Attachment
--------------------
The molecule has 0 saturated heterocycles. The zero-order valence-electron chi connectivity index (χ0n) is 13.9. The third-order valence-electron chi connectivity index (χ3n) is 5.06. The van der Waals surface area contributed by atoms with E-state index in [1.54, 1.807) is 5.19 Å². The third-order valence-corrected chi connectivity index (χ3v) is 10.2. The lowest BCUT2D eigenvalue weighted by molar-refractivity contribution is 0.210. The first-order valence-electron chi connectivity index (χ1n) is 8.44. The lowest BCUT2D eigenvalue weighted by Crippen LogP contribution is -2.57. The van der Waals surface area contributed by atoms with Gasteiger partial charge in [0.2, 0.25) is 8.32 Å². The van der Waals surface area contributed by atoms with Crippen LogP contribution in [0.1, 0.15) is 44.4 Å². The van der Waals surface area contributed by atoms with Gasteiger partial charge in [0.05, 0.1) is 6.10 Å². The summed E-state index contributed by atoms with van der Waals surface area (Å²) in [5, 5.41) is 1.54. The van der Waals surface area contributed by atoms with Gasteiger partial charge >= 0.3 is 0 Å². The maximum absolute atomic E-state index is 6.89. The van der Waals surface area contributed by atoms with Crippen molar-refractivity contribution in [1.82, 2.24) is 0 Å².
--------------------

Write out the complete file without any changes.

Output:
The molecule has 0 saturated heterocycles. The zero-order valence-electron chi connectivity index (χ0n) is 13.9. The third-order valence-electron chi connectivity index (χ3n) is 5.06. The van der Waals surface area contributed by atoms with E-state index in [1.54, 1.807) is 5.19 Å². The third-order valence-corrected chi connectivity index (χ3v) is 10.2. The lowest BCUT2D eigenvalue weighted by molar-refractivity contribution is 0.210. The first-order valence-electron chi connectivity index (χ1n) is 8.44. The lowest BCUT2D eigenvalue weighted by Crippen LogP contribution is -2.57. The van der Waals surface area contributed by atoms with Gasteiger partial charge in [0.2, 0.25) is 8.32 Å². The van der Waals surface area contributed by atoms with Crippen LogP contribution in [0.1, 0.15) is 44.4 Å². The van der Waals surface area contributed by atoms with Gasteiger partial charge in [0.05, 0.1) is 6.10 Å². The summed E-state index contributed by atoms with van der Waals surface area (Å²) in [5, 5.41) is 1.54. The van der Waals surface area contributed by atoms with Gasteiger partial charge >= 0.3 is 0 Å². The maximum absolute atomic E-state index is 6.89. The van der Waals surface area contributed by atoms with Crippen molar-refractivity contribution in [1.82, 2.24) is 0 Å².